Hello!

It looks like you're new here. If you want to get involved, click one of these buttons!

Howdy, Stranger!

It looks like you're new here. If you want to get involved, click one of these buttons!

We really appreciate you supporting each other whenever possible, and thank you for sharing your experiences to date.

We would be grateful if you could spare a few minutes to complete this short survey and help us to improve the Forum this year. The survey is only 5 minutes and can be completed here: https://www.smartsurvey.co.uk/s/ANForum/

Do you avoid the sunshine?

I've been pottering about the garden today taking advantage of the beautiful weather that has finally arrived. I have to be cautious in the sunshine though as I've had warnings from the doctors to either avoid the sun or wear high factor suncream. This is mainly because my skin GvHD gets aggavated by the sun, but also I seem to remeber I need to avoid the sun whilst I'm on Ciclosporin.

One thing I have noticed though is that I soon run out of energy if I am in the sun, even if I'm wearing sun cream. It's as though the sun saps my energy.

Does anyone else feel similar now that the days are hotting up?

Comments

  • My husband is off cyclosporine for years now but still covers himself in factor 50 when in the sun and avoids midday sun.

    He was told recently that as his immune system had 'taken a hit' he was to be careful as he was more susceptible to skin cancer.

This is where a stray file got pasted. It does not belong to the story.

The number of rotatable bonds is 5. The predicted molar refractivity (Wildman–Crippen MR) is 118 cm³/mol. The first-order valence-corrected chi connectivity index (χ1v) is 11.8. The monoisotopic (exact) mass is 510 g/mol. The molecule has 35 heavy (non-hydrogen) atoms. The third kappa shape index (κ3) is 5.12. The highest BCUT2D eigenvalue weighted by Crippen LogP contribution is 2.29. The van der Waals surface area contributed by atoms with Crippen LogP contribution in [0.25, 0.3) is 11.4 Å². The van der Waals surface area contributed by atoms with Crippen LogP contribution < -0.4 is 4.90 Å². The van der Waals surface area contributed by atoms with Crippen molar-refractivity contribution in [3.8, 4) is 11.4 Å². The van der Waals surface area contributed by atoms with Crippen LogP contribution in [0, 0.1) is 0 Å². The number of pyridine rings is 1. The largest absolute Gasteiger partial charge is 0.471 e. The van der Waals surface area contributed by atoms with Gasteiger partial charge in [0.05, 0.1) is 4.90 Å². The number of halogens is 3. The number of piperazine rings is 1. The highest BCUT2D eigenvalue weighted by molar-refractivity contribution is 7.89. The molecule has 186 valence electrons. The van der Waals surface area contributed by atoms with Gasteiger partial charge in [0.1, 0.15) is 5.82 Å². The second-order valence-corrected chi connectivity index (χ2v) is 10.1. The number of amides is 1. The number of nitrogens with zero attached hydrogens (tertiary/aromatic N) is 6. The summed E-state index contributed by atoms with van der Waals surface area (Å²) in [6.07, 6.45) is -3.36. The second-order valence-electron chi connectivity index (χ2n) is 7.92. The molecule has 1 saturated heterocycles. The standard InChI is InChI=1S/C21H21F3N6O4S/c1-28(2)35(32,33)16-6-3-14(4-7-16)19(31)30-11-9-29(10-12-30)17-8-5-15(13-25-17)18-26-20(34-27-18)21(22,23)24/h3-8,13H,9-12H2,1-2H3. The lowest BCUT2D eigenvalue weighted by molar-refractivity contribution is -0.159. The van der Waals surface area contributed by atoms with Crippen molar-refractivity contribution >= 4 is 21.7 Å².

He always wears a hat and we don't holiday abroad in the summer.

    Sometimes ,I think he looks like he has a silver glow ,caused by applying too much cream, and the steering wheel of the car is covered in white cream,small price to pay,
  • I am not on cyclosporine any more, but because I had TBI I have been told to wear factor 30 as a minimum and factor 50 preferably. I am allowed to be in the sun as long as I take precautions not to burn. This is because I have a slightly higher risk of skin cancer due to the radiation. I am booked to go to Majorca this summer (2 years post transplant in July when we fly out), I won't freak if I am in the sun but when sitting I will choose to be under an umbrella as well as using factor 50, which I use EVERY day in the summer (and factor 30 EVERY day in winter). Just take precautions but enjoy the sun. I worry about my vitamin D levels but I have these checked.
  • This is one of the things that I thought would be hardest to deal with in my post transplant/recovery years. Prior to my BMT I was an absolute sun worshipper and could never get enough. I expected to feel quite resentful and put upon having to slip slap slop, but to my surprise have turned into a shade hugger - I get uncomfortable if I'm in the bright sun for too long, - so strangely the problem seems to have taken care of itself.
  • Good point Jayne, it's always worth getting Vit D levels checked - it can be a big factor in low energy
  • Hello everyone,

    Last post was in September so I thought I'd bump this discussion as it’s been sunny for most of the country this week. Summer is on it's way.